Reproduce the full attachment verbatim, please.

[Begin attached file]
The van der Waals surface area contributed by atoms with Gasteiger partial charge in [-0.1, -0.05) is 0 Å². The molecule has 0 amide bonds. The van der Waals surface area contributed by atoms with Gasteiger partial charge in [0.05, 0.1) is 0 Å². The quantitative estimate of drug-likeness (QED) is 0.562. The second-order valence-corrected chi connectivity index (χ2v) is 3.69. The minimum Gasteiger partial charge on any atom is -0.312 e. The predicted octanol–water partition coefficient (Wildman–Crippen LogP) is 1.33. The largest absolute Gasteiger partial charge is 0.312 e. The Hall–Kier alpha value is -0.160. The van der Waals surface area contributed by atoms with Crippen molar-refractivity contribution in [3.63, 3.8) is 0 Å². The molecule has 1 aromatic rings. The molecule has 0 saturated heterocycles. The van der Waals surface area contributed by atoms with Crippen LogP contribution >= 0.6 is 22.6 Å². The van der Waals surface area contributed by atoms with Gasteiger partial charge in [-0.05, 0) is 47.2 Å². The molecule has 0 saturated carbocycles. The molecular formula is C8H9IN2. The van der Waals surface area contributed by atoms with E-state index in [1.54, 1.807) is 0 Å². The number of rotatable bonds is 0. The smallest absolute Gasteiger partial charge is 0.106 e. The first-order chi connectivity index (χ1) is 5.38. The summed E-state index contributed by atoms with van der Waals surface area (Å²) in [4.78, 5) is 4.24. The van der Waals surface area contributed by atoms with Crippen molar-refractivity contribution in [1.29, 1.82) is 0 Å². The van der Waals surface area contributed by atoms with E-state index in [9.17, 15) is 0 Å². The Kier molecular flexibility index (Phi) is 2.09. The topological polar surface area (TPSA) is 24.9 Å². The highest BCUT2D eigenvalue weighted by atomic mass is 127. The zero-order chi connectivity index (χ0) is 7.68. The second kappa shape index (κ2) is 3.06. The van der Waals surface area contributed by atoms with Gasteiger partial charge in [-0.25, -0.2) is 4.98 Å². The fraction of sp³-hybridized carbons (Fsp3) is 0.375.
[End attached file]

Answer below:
The van der Waals surface area contributed by atoms with Gasteiger partial charge in [-0.1, -0.05) is 0 Å². The molecule has 0 amide bonds. The van der Waals surface area contributed by atoms with Gasteiger partial charge in [0.05, 0.1) is 0 Å². The quantitative estimate of drug-likeness (QED) is 0.562. The second-order valence-corrected chi connectivity index (χ2v) is 3.69. The minimum Gasteiger partial charge on any atom is -0.312 e. The predicted octanol–water partition coefficient (Wildman–Crippen LogP) is 1.33. The largest absolute Gasteiger partial charge is 0.312 e. The Hall–Kier alpha value is -0.160. The van der Waals surface area contributed by atoms with Crippen molar-refractivity contribution in [3.63, 3.8) is 0 Å². The molecule has 1 aromatic rings. The molecule has 0 saturated heterocycles. The van der Waals surface area contributed by atoms with Crippen LogP contribution >= 0.6 is 22.6 Å². The van der Waals surface area contributed by atoms with Gasteiger partial charge in [-0.05, 0) is 47.2 Å². The molecule has 0 saturated carbocycles. The molecular formula is C8H9IN2. The van der Waals surface area contributed by atoms with E-state index in [1.54, 1.807) is 0 Å². The number of rotatable bonds is 0. The smallest absolute Gasteiger partial charge is 0.106 e. The first-order chi connectivity index (χ1) is 5.38. The summed E-state index contributed by atoms with van der Waals surface area (Å²) in [4.78, 5) is 4.24. The van der Waals surface area contributed by atoms with Crippen molar-refractivity contribution in [1.29, 1.82) is 0 Å². The van der Waals surface area contributed by atoms with E-state index in [9.17, 15) is 0 Å². The Kier molecular flexibility index (Phi) is 2.09. The topological polar surface area (TPSA) is 24.9 Å². The highest BCUT2D eigenvalue weighted by atomic mass is 127. The zero-order chi connectivity index (χ0) is 7.68. The second kappa shape index (κ2) is 3.06. The van der Waals surface area contributed by atoms with Gasteiger partial charge in [-0.25, -0.2) is 4.98 Å². The fraction of sp³-hybridized carbons (Fsp3) is 0.375.